As servers shrink to 1U and 2U sizes, network managers are moving switching infrastructure directly into server racks. These top-of-rack switches dramatically reduce cabling, dropping the number of between-rack cables from more than 100 to just a handful.
To configure a successful top-of-rack switching architecture, follow these suggestions.
1. Be consistent.
Customized configurations form the first step on a path of confusion and human error. Wherever possible, use extremely consistent and generic configurations in top-of-rack switches. This reduces time to replace or repair and provides a no-surprises environment that is also tolerant of minor cabling errors.
For example, configure VLAN-tagged ports identically, with any restrictions on allowed VLANs enforced upstream at a distribution layer switch. Use VLAN-tagged ports to configure all virtualized servers to provide maximum flexibility.
If untagged ports are required for dedicated servers, some sort of visual marking, such as colored electrical tape, can help reduce the chance of someone plugging the wrong server into the wrong VLAN. But this type of visual hint is expensive and difficult to maintain. To simplify configuration, omit other switch security and management features unless they're absolutely required at the top-of-rack level.
2. Be economical.
Most servers will have at least three connections: redundant data connections to two different top-of-rack switches and a separate "lights-out" connection for management. Savvy network managers will recycle their older switches for lights-out connections.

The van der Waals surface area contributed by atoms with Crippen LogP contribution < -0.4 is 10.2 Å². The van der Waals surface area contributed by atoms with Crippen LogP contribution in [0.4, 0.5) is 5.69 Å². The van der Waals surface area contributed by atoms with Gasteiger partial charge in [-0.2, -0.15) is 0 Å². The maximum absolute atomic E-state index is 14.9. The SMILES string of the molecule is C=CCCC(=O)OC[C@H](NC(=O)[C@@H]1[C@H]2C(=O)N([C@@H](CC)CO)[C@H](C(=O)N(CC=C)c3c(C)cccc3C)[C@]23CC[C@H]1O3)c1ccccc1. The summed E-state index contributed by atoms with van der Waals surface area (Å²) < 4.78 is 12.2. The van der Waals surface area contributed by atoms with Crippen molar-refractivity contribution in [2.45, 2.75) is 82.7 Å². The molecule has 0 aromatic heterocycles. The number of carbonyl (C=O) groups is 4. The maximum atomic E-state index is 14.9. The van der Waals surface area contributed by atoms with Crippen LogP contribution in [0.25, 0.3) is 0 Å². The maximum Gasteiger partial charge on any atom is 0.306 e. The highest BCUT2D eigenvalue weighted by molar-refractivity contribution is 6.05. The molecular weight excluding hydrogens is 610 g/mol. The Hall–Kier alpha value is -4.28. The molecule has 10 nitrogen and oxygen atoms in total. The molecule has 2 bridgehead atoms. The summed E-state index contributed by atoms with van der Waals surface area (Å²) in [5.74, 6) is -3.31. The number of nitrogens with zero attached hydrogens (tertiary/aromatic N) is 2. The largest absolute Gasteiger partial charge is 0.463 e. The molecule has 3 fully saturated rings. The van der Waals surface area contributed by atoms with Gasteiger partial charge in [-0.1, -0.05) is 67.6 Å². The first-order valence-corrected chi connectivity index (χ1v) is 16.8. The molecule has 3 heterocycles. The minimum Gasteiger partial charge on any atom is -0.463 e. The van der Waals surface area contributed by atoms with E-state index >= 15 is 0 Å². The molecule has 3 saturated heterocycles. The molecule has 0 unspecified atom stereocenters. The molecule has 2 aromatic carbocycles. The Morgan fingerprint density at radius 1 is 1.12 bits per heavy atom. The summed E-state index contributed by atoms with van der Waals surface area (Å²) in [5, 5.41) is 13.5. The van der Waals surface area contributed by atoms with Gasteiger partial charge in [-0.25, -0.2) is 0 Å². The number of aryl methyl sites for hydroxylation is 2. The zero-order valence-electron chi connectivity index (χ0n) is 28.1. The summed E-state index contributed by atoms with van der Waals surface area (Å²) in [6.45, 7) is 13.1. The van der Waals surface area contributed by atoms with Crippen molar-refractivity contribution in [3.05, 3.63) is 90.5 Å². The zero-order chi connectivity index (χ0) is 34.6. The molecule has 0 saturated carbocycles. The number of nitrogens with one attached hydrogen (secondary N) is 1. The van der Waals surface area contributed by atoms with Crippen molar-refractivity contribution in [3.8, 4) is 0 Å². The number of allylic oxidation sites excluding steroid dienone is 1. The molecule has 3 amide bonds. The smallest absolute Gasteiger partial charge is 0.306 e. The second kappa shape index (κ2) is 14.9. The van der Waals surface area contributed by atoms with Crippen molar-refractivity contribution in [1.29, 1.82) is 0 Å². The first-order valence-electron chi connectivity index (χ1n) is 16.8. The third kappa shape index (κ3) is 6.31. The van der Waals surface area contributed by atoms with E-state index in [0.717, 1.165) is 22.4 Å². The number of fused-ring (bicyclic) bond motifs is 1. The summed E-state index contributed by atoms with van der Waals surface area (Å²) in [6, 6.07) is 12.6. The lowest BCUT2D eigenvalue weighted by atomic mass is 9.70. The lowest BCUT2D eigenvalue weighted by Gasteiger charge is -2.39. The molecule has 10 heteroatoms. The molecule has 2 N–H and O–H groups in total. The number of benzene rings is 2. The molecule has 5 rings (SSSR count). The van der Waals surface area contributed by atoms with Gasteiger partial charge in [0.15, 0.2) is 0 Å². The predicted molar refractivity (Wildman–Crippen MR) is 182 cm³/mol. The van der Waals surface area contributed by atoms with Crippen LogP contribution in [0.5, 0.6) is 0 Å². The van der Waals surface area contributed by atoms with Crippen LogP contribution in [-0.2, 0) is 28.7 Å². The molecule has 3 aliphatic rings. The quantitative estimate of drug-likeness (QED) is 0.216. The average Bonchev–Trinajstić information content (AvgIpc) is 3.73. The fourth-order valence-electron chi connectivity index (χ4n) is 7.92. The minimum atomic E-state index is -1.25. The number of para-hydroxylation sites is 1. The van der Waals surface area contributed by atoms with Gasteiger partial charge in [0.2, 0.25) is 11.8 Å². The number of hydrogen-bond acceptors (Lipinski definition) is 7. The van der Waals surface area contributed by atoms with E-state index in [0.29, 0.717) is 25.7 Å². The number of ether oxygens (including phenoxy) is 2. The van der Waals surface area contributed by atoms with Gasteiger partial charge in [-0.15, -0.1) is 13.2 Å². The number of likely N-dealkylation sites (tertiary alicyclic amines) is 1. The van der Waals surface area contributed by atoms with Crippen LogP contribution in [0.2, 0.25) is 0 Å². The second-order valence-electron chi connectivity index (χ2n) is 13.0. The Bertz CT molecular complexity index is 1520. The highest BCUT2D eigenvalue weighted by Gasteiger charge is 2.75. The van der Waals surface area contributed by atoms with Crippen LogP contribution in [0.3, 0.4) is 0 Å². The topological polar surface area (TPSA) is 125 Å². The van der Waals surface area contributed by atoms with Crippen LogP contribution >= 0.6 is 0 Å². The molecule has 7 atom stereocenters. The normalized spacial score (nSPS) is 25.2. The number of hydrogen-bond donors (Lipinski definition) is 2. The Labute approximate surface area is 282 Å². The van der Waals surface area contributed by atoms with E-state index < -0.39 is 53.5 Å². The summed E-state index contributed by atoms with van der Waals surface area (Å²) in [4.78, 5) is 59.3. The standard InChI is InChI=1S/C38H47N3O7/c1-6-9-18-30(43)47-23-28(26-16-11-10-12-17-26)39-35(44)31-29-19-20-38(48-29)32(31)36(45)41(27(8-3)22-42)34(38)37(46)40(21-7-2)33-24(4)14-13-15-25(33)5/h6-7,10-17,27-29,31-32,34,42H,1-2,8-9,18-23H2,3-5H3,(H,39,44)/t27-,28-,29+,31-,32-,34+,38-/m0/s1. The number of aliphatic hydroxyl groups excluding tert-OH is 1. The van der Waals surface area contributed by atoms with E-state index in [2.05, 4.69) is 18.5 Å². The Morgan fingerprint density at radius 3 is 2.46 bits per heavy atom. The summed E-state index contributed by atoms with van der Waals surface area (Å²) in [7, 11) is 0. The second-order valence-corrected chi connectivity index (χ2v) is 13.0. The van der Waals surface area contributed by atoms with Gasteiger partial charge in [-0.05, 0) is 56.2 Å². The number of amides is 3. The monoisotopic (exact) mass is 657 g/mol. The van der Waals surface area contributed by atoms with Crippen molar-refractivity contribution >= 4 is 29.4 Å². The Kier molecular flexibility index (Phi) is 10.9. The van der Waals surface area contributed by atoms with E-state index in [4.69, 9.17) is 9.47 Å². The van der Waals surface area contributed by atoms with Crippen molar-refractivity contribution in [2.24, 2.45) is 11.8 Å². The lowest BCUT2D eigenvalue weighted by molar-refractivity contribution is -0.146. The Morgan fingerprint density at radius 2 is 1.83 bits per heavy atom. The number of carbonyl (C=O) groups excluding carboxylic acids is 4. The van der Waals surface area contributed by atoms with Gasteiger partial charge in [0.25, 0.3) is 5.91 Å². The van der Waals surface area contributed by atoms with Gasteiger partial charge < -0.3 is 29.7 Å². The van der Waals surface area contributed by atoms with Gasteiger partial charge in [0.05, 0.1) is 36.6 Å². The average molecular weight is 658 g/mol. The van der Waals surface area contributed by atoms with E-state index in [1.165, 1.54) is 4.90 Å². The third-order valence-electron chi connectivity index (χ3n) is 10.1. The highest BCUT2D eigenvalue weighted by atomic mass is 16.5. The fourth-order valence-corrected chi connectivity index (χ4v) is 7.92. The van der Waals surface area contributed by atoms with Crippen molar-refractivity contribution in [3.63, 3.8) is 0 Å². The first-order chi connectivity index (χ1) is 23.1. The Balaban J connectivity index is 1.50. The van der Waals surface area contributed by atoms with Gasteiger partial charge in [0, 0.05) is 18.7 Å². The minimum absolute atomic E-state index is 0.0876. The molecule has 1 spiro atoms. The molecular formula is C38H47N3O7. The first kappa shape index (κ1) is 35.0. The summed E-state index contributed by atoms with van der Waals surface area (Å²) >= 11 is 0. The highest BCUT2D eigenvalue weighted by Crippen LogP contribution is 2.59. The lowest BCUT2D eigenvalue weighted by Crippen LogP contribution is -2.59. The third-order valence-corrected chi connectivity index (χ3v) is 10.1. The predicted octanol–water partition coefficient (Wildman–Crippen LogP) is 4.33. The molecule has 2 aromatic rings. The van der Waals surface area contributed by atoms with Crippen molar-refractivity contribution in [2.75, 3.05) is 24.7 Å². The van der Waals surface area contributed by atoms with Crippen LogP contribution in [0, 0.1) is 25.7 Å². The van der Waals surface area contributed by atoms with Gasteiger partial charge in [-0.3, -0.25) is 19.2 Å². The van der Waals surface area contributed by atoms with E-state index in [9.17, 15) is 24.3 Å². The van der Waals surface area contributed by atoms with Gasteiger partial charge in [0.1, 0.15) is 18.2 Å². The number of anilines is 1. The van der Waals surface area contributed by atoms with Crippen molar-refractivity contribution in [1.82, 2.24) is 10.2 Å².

There's a strong argument for running all Intelligent Platform Management Interface connections using a separate network because this reduces the dependencies when something goes very wrong with a server or the network and there's a need for IPMI access.
3. Be careful.
Oversubscription can be a problem with top-of-rack switches, especially in a virtualized environment. If 400 virtual servers are all packed into a single rack, those servers can generate an immense amount of traffic.
Top-of-rack switches don't require 10-gigabit-per-second uplinks in every data center, but network managers planningfor growth should push for at least two 10Gbps connections out of every rack, and more if traffic justifies. Keep a close watch on inter-rack uplink speeds to be sure the network has capacity to move traffic between server racks without bottlenecks.
In some environments, such as with blade servers, a 10Gbps server connection may be justified. Have at least two different top-of-rack data switch models: one for a rack full of 1Gbps servers and another for a rack of 10Gbps servers. Carefully mixing the two types in one rack sounds like a good way to balance traffic, but it's difficult to track how many ports of what speed are available. Unless the data center is limited to a handful of racks, a simpler configuration that doesn't mix server speeds will be easier to manage.
4. Be reliable.
While good switches are generally reliable, software updates and failures are guaranteed to occur over the life of a network. Designing for reliability by using two top-of-rack switches in every cabinet and backhauling those to different distribution-layer devices is a good way to ensure nonstop networking. In general, all designs should allow for any networking element — switch or router — to be rebooted, upgraded or replaced without causing connectivity failures.
Connect servers to the two switches using link aggregation groups based on IEEE standard protocols, which allow for much faster failure detection and better management of the combined link. Simply plugging two ports in between a server and two switches doesn't add much reliability, and creates more failure scenarios without a controlling protocol for link aggregation.